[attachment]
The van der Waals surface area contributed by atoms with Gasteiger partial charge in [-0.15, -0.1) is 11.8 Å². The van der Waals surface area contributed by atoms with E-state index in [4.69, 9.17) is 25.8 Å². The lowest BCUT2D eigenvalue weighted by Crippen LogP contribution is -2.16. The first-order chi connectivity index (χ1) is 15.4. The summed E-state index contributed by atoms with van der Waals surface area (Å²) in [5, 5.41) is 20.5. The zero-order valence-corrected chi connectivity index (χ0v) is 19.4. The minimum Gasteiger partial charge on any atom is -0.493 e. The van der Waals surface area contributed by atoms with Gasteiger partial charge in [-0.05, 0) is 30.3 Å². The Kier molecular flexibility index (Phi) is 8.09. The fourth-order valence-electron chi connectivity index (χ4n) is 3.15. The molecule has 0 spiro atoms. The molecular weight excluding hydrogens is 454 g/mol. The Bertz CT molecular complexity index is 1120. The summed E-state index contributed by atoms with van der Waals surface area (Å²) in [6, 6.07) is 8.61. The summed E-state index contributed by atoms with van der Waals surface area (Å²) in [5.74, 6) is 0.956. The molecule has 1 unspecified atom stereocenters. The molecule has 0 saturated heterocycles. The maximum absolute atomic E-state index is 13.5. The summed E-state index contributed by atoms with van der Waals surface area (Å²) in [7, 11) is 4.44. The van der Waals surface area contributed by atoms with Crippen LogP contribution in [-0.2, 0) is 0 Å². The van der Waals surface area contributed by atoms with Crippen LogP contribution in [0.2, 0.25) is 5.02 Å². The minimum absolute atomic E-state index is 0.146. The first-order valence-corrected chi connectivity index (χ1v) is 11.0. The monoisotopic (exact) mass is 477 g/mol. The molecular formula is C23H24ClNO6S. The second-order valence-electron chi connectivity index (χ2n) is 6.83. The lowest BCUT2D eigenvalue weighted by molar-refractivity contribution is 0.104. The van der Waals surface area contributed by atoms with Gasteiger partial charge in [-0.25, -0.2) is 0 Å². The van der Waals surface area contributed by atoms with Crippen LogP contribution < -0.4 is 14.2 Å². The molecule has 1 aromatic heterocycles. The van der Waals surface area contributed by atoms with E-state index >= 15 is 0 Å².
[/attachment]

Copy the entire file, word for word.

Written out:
The van der Waals surface area contributed by atoms with Gasteiger partial charge in [-0.15, -0.1) is 11.8 Å². The van der Waals surface area contributed by atoms with E-state index in [4.69, 9.17) is 25.8 Å². The lowest BCUT2D eigenvalue weighted by Crippen LogP contribution is -2.16. The first-order chi connectivity index (χ1) is 15.4. The summed E-state index contributed by atoms with van der Waals surface area (Å²) in [5, 5.41) is 20.5. The zero-order valence-corrected chi connectivity index (χ0v) is 19.4. The minimum Gasteiger partial charge on any atom is -0.493 e. The van der Waals surface area contributed by atoms with Gasteiger partial charge in [-0.05, 0) is 30.3 Å². The Kier molecular flexibility index (Phi) is 8.09. The fourth-order valence-electron chi connectivity index (χ4n) is 3.15. The molecule has 0 spiro atoms. The molecular weight excluding hydrogens is 454 g/mol. The Bertz CT molecular complexity index is 1120. The summed E-state index contributed by atoms with van der Waals surface area (Å²) in [6, 6.07) is 8.61. The summed E-state index contributed by atoms with van der Waals surface area (Å²) in [5.74, 6) is 0.956. The molecule has 1 unspecified atom stereocenters. The molecule has 0 saturated heterocycles. The maximum absolute atomic E-state index is 13.5. The summed E-state index contributed by atoms with van der Waals surface area (Å²) in [7, 11) is 4.44. The van der Waals surface area contributed by atoms with Crippen LogP contribution in [-0.2, 0) is 0 Å². The van der Waals surface area contributed by atoms with Crippen LogP contribution in [0.2, 0.25) is 5.02 Å². The minimum absolute atomic E-state index is 0.146. The first-order valence-corrected chi connectivity index (χ1v) is 11.0. The monoisotopic (exact) mass is 477 g/mol. The molecular formula is C23H24ClNO6S. The second-order valence-electron chi connectivity index (χ2n) is 6.83. The lowest BCUT2D eigenvalue weighted by molar-refractivity contribution is 0.104. The van der Waals surface area contributed by atoms with Gasteiger partial charge in [-0.25, -0.2) is 0 Å². The van der Waals surface area contributed by atoms with Crippen LogP contribution < -0.4 is 14.2 Å². The molecule has 1 aromatic heterocycles. The van der Waals surface area contributed by atoms with E-state index >= 15 is 0 Å².